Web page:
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Antique Trapezoid Guitar with Wood Frets & Elephant Inlay


This trapezoid shaped guitar was discovered in Maryland several years ago by an antique dealer, but not much else is known about it. I have a suspicion this was some sort of kit from the 1940's or 1950's because many parts seem too well made to be hand whittled. The body appears to be made of cedar or redwood and the top & back are attached with small nails and glue. There is no internal bracing except for a small strip of wood directly on the underside of the bridge area.

The neck attaches to the body with a heel that wraps around both top and bottom of the body. The glue has dried out after many years, allowing us to see the joint above.

The uniform look of the violin style tuning pegs is the first clue that this may be a kit. Each fits snugly into the tuner holes. One tuner is broken, as shown here.


The nut is made from a 3/32" wooden dowel rod. The headstock has a perfectly rounded crown, adding to my theory that this is a kit instrument.


If this was a kit, who was producing it? Did they have other instruments? Was this similar to the campfire ukulele kits of the 30's and 40's?

The frets are made of wood, possibly made from toothpicks. They were glued along the fretboard incorrectly up the fretboard. The octave hits at the 11th fret on this instrument and most other frets are positioned in the wrong places. If this was a kit, then the frets were not originally glued, leaving the task to the kit builder.

The sound hole is a 3" diameter circle. The bridge is reminiscent of ukulele style bridges and the slots hold ball-end guitar strings. It's held in place with two screws and glue. Only two strings remain.

The builder added an inlay of an elephant made from various shades of wood veneer. A slight chip at the top of the ear reveals that this is a thin veneer.

Here are the specs of the Trapezoid Guitar with Wooden Frets & Elephant Inlay


Scale length: 19"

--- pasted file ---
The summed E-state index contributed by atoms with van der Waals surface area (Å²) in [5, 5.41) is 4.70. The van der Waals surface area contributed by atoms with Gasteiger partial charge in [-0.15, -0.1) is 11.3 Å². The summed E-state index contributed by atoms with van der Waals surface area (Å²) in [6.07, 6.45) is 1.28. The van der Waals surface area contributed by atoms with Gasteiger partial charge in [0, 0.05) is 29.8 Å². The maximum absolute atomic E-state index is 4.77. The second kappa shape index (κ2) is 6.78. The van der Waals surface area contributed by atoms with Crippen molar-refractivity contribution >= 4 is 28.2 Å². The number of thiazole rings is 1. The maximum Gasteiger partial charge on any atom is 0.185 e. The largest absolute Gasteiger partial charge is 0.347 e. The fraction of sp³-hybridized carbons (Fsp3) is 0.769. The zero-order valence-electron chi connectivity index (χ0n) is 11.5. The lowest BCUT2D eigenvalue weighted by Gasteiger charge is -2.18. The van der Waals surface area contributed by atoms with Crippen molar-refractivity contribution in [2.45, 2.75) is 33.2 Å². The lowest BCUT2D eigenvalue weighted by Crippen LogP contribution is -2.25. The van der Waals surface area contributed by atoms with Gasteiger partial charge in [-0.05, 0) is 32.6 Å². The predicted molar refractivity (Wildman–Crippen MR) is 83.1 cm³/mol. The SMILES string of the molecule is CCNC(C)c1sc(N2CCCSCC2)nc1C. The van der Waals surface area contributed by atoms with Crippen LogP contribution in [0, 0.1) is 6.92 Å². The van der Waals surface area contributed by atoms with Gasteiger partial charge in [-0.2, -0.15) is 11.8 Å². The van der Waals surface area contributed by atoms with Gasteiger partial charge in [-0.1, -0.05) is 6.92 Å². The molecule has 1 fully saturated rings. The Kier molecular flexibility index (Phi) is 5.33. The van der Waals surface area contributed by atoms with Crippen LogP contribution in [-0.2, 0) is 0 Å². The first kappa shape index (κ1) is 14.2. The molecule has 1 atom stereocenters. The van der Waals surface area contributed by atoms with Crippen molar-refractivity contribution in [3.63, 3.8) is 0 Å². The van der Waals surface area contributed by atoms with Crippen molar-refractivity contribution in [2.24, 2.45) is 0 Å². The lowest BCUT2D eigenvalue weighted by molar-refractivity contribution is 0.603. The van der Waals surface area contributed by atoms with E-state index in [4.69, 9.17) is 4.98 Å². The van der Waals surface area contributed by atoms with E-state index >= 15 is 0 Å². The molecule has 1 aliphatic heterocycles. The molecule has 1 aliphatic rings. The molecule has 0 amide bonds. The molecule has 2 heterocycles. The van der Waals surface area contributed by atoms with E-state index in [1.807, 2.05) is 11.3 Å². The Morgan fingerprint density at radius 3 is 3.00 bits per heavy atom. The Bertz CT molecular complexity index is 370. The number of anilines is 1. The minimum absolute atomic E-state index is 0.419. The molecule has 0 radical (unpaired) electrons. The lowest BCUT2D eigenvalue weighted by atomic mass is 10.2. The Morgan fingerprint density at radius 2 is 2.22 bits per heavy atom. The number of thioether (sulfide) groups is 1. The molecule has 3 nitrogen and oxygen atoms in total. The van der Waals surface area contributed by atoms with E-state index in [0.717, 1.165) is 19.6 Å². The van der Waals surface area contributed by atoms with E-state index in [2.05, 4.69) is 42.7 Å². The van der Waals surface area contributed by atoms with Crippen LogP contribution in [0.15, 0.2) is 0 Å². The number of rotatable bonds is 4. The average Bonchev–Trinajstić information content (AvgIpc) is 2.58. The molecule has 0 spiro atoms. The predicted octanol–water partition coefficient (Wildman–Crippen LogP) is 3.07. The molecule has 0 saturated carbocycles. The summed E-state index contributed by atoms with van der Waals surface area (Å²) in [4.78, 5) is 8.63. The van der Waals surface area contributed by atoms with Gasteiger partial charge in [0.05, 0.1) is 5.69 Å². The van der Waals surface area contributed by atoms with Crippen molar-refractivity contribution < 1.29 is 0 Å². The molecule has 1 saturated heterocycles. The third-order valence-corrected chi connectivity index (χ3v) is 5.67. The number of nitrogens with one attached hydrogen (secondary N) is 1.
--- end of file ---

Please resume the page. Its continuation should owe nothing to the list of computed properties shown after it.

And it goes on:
Materials used:

  • Wood

  • Violin style tuning pegs

  • Slotted screws

  • Nails & glue

  • Wooden dowel nut

  • Wooden frets (toothpicks?)

Dimensions: 26 x 9 x 2" (60 x 23 x 5cm)

Body dimensions: 9" wide at butt end, 5.5" wide at the neck joint. 9.5" long and 2" deep.


Cigar Box Guitar Museum Catalog # ACB.2020.005


Currently in curation and slated to be shown at the Cigar Box Guitar Museum in New Alexandria PA at a future date.



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4 Comments


Tom Petry
Tom Petry
Jan 20, 2022

If you look at the overall picture it appears the frets are spaced evenly with two spacings. A wider space up top and about half as wide lower towards the bridge. It looks like aesthetics had more to do with the location of the frets than tuning.

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Charles Zuhlke
Charles Zuhlke
Jan 20, 2022

It's a neat looking instrument, I could see this being a kit build.


I have been toying with the idea of making my own tuning pegs for a while. And I especially like the inlay.


Definitely a nice find for your collection.

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Philip Taylor
Philip Taylor
Jan 19, 2022

I'm quite sure that this is a kit. The mix of accuracy and inaccuracy is apparent in this example. Kits were popular when I was a kid. I used toothpicks for frets in my own instruments when I first started out in the 50s and 60s. It would be interesting to replicate this guitar using these woods; it would have an nice warm sound. The elephant inlay is a nice touch.

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Tom Petry
Tom Petry
Jan 19, 2022

Interesting simple build. As you speculate some of the details seem to indicate it could have been a kit. It could be that the fret locations were determined by the builder by ear and he didn't have a good sense of pitch. If you listen to some of the early recordings it seems as if the instruments are slightly off key. Maybe that's a good reason to build fretless. I had a guitar player tell me once that the intonation on one of my early fretless builds was off and I suggested that he could always move his finger to compensate. Stay primal.

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